Judge Orders 10-Year-Old Refugee Be Brought to Australia From Nauru

The child has been exhibiting suicidal tendencies.

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21 March 2018, 11:12pm

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This article discusses suicide and self harm. If it raises any issues for you, please call 000 (emergency) or Lifeline on 13 11 14.

Australia's federal court has demanded a 10-year-old boy, currently held in offshore detention on Nauru, be transferred to the mainland for mental health treatment. Judge Nye Perram ordered the Department of Home Affairs to transfer the Iranian boy and his mother to "a specialist in-patient child and adolescent psychiatrist unit" on the Australian mainland "as reasonably practicable."

The decision comes on the back of a recommendation made on February 11, 2018 by Dr Vernon Reynolds, child psychiatrist contracted by the company overseeing health services in the Nauru detention centre, International Health and Medical Services. After reading the report, Judge Perram said the boy was at "serious risk of self-harm and suicide."

However, Ian Rintoul of the Refugee Action Coalition Sydney says, "This report is just the latest in a series of reports and recommendations that this boy be brought off Nauru, which goes back two years now." According to The Guardian, the boy has made repeated attempts to end his own life while being held on Nauru.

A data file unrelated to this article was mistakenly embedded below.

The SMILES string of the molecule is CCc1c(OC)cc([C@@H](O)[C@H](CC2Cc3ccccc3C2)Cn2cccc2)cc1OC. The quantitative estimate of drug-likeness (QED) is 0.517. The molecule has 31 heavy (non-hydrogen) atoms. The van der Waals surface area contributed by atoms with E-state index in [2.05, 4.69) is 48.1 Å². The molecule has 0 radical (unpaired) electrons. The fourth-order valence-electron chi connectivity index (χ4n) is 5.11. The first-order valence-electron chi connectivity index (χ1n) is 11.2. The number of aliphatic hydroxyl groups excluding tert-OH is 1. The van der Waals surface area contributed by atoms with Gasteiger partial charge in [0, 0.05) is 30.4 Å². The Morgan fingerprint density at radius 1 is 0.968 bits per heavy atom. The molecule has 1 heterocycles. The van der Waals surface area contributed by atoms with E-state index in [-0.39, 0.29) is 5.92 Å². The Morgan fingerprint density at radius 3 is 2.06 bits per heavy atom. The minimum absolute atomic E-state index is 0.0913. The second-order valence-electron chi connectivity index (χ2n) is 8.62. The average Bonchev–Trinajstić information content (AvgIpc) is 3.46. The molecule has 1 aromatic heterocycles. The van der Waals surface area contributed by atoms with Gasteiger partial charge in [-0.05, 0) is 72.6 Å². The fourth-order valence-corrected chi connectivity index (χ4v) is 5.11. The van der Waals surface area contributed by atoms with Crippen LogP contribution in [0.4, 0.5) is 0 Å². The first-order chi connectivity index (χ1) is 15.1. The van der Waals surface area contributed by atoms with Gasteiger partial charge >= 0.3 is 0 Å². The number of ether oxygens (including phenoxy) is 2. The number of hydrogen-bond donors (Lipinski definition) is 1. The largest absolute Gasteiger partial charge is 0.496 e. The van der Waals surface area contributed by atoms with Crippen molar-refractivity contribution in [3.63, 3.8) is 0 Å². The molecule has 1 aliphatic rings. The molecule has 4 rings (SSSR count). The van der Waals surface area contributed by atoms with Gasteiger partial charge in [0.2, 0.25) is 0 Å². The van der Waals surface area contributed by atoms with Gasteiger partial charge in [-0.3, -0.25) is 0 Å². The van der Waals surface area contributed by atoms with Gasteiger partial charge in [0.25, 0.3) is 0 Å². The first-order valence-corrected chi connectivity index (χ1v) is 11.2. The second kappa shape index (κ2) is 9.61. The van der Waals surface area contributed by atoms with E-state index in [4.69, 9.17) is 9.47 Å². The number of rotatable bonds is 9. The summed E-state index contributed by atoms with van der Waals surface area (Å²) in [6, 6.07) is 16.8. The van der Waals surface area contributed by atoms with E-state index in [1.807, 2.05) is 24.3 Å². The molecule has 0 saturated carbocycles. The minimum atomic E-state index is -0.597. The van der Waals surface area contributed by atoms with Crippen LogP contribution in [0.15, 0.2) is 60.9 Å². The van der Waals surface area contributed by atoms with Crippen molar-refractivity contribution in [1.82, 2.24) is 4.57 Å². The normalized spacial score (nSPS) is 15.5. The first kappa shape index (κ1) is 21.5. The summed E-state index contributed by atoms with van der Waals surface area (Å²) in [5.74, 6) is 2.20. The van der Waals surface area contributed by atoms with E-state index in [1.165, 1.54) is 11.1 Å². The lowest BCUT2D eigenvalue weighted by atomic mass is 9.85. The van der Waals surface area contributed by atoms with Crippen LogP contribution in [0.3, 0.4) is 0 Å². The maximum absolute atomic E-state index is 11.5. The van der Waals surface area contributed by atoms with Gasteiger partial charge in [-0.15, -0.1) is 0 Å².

According to court documents, the boy's history of mental health decline dates back to December 2013, when he began to suffer from night terrors. This came in the wake of the boy's father being transferred to Australia, after sustaining a brain injury during a bike accident. "I will not set out the whole history of his mental decline," Judge Perram said, "but things got worse not better."


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On July 19, 2017 an IHMS doctor, Dr Nick Martin, recommended the boy be transferred to Australia for surgery. This was rejected in December of that year. Dr Martin has since spoken out about his experiences on Nauru, criticising the Australian Government.

"The people I saw in Nauru, and the state they were in after being locked up there for three or four years, to me was in a way more traumatic than anything I'd seen in Afghanistan," Dr Martin told a joint investigation by 7.30 and BuzzFeed News.

In 2018, court documents show the boy has made two suicide attempts. Judge Perram said he accepted the reports made by three psychologists, including Dr Reynolds and Dr Martin, that the boy "is suffering from serious mental illness which poses a significant present risk of suicide."

"I note the next plane out of Nauru is on Wednesday 7 March 2018," Judge Perram said. "To be quite clear, the boy and his mother should be on that plane."

According to Rintoul, this boy is just one of dozens of refugees held on Nauru who are recommended for medical transfer to Australia. "There are many many cases... probably around 50 cases that the Overseas Medical Referral Committee [run by the Nauruan Government] has already got recommendations before it for people to be sent off the island... But Border Force acts as a gate keeper, routinely ignoring medical advice."

"What is atrocious about this case... is that there are doctors recommendation, psychologists recommendations, which are routinely ignored sometimes for years," he said. "It's a sad situation when it requires a court order to uphold the duty of care."

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